The beginning of The Divine Comedy relates the story of a middle-aged man who finds himself lost while wandering through a wood, about to be taken on a journey into the deepest reaches of Hell, into the numbness of Purgatory, and, finally, into the beauties of Heaven itself. The line that concludes the poem—“the love that moves the sun and the other stars”—is one that has always stuck with me, both for the beauty of the image and for the concept behind it, the idea that no matter our petty concerns, there is something greater animating that which is around us. In the Christian tradition, that love stems from God, but it also stems from the perfect truth that comes with admitting that one is a sinner, that one must finally let go of the fallibility of the self and embrace the infallibility of that which is beyond us. (Well, in theory; in practice, of course, it rarely works out, because we are always fallible.) The only sin, the random preacher tells young Don, is to believe that one is beyond God’s forgiveness, beyond that all-animating love. Don may have lost everything, but he is finally capable of grasping the purity that comes in the moment of truth. He’s been in Purgatory long enough. Maybe, finally, with one year of the ’60s and this show left ahead of him, he can step forward into light.

4. While we’re on the subject of recovery, literature buffs will find Eve Tushnet’s “‘Middlemarch’ and What We Mean When We Say Shame Works” to be very much worth their time. What a wonderful paragraph, ht KW:

In Recovery Options: The Complete Guide, Dr. Joseph Volpicelli and Maia Szalavitz review the evidence which finds that shame-based treatments for addiction make addicts worse. People drink and use more when they feel worthless and hopeless. The more extreme shame-based “therapy” has an absolutely awful record of creating cruelty in well-meaning staffers and worsening or even creating addiction in patients. By contrast, if you offer a renewed, forgiven identity, people will often choose it even if you are actively working not to stigmatize their existing, messed-up identity.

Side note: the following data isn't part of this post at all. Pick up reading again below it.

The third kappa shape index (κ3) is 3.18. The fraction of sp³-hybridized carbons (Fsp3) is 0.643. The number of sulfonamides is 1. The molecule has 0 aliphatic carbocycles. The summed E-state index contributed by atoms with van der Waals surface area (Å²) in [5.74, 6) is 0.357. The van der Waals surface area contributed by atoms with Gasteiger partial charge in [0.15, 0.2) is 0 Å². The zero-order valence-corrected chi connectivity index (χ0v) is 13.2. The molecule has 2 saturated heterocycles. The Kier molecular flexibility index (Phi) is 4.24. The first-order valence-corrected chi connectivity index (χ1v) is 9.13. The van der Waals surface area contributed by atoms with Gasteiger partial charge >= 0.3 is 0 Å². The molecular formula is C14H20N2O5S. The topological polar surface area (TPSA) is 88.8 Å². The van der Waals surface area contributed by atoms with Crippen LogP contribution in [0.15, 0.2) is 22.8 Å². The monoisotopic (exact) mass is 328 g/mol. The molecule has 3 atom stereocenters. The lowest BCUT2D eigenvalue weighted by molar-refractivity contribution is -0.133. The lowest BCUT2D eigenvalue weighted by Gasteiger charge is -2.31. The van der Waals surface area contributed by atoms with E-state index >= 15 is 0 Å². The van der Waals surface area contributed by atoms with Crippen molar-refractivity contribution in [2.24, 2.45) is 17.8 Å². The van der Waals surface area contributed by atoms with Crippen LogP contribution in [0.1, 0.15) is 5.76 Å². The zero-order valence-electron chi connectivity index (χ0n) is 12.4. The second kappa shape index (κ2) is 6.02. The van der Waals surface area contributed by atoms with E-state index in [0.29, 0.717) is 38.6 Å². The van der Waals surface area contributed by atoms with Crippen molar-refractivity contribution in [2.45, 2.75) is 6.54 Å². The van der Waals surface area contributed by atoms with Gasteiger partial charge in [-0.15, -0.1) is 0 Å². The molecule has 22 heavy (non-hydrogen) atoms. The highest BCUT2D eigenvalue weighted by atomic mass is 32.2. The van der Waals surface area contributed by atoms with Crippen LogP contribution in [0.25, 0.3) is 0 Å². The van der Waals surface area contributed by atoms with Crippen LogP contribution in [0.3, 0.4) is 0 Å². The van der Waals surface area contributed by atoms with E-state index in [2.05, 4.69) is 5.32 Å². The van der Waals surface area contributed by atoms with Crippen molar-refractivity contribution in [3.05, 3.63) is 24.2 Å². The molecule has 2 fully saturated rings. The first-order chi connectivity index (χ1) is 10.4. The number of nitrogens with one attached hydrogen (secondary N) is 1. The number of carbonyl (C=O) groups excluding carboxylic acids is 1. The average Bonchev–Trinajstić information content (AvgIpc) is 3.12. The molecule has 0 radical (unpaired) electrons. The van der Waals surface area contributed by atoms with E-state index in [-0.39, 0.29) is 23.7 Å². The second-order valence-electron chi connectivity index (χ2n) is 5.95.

And while we’re in the 19th century, Liberate posted a truly exquisite piece on the distinction between judgment and mercy in Les Mis by Jono Linebaugh, “A New Way of Judging.” Also over there, be sure to read Tullian Tchividjian’s absolutely wonderful “Who Is the Good Samaritan?”

5. A pair of softballs in the social science arena. First, The Atlantic reports on a study that found “Stressing About Stress Is Bad For You”. Key line being: “To some extent, the results may reflect a self-fulfilling prophecy. The people who thought stress impacted them a lot were also more likely to report experiencing high levels of stress.” Then, in a page taken almost directly from Grace in Practice (or Emily Dickinson), The Wall Street Journal had me laughing out loud with “The Perils of Giving Advice”, TB:

In a series of six studies that followed 100 couples for the first seven years of marriage, researchers at the University of Iowa found that both husbands and wives feel lower marital satisfaction when they are given too much advice from a spouse, as opposed to too little. And—surprise!—unsolicited advice is the most damaging kind.

6. A few months ago, we put up a couple posts about British philosopher John Gray’s new book, The Silence of Animals: On Progress and Other Modern Myths. As provocative and sympathetic as most of those pull-quotes were, it struck me as a perfect volume to read about rather than read itself. But then I read The National Interest’s thorough review, “The Fallacy of Human Freedom”, and the purchase hump was officially surmounted, ht WB: